A while back I wrote a post about a Half Man Half Biscuit song which referenced the Staffordshire town of Leek. I said Leek was well known to me as the birthplace of my Dad but that other than the HMHB tune the only other time it had popped up in song was in Joe Strummer’s wonderful reggae tinged At The Border, Guy. Recently a reader Sam Sherratt has left a couple of comments on the post adding further detail and deepening Leek’s rock ‘n’ roll connections. This was too important to be left dwindling as comments below a post and I feel deserved a posting in their own right. Sam wrote…

Can help with the Leek reference in the Strummer song. Joe’s pre-Clash band the 101ers had a couple of members originally from Leek (incidentally Joe at the time was known as Woody). This included drummer Richard Dudanski (aka Nother), who later went on to drum with PiL. The 101ers played in Leek at a club called Samantha’s (not Leek Town Hall) and on another occasion came to a party. I was in touch with Richard a few years’ back and he said he asked Joe about this reference and said that he must have been confused.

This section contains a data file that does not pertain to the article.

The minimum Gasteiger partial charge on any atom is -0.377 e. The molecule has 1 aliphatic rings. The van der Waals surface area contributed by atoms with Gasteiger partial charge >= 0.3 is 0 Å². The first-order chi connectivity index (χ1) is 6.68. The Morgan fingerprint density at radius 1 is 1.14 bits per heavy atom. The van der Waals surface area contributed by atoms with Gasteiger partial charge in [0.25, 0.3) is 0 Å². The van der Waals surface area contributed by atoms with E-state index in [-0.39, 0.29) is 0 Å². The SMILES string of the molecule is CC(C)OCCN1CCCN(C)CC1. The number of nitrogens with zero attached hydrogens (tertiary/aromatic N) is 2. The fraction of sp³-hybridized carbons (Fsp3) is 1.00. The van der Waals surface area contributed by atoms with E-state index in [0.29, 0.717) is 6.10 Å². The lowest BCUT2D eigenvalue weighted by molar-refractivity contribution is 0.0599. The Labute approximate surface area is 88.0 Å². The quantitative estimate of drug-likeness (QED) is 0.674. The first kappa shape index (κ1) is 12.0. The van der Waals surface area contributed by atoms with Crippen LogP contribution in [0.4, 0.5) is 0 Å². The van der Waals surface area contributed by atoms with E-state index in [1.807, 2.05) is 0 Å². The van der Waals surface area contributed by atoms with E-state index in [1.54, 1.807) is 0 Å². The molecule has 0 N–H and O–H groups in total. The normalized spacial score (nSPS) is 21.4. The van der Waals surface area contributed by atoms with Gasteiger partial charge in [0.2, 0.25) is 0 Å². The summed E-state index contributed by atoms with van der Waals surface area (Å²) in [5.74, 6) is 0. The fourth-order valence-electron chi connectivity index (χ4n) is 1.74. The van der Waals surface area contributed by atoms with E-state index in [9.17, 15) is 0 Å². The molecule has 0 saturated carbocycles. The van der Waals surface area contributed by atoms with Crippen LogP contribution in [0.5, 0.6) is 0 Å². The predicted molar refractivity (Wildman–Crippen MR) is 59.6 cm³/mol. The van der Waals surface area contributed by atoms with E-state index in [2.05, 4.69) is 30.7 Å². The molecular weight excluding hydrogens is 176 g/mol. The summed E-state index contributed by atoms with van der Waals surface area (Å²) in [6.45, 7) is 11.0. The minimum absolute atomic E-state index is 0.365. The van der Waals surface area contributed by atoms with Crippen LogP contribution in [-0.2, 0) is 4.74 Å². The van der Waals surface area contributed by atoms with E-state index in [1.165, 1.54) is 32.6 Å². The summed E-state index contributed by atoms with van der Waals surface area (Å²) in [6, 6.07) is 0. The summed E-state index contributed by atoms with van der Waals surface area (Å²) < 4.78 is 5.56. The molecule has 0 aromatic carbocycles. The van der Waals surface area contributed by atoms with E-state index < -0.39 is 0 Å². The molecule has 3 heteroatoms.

Nice to tidy up a little corner of rock trivia!

and added afterwards…

Leek was also responsible for poisoning the Rolling Stones on Christmas Eve 1963, which is mentioned in Bill Wyman’s diaries – I know the man who bought the pies!

Rolling On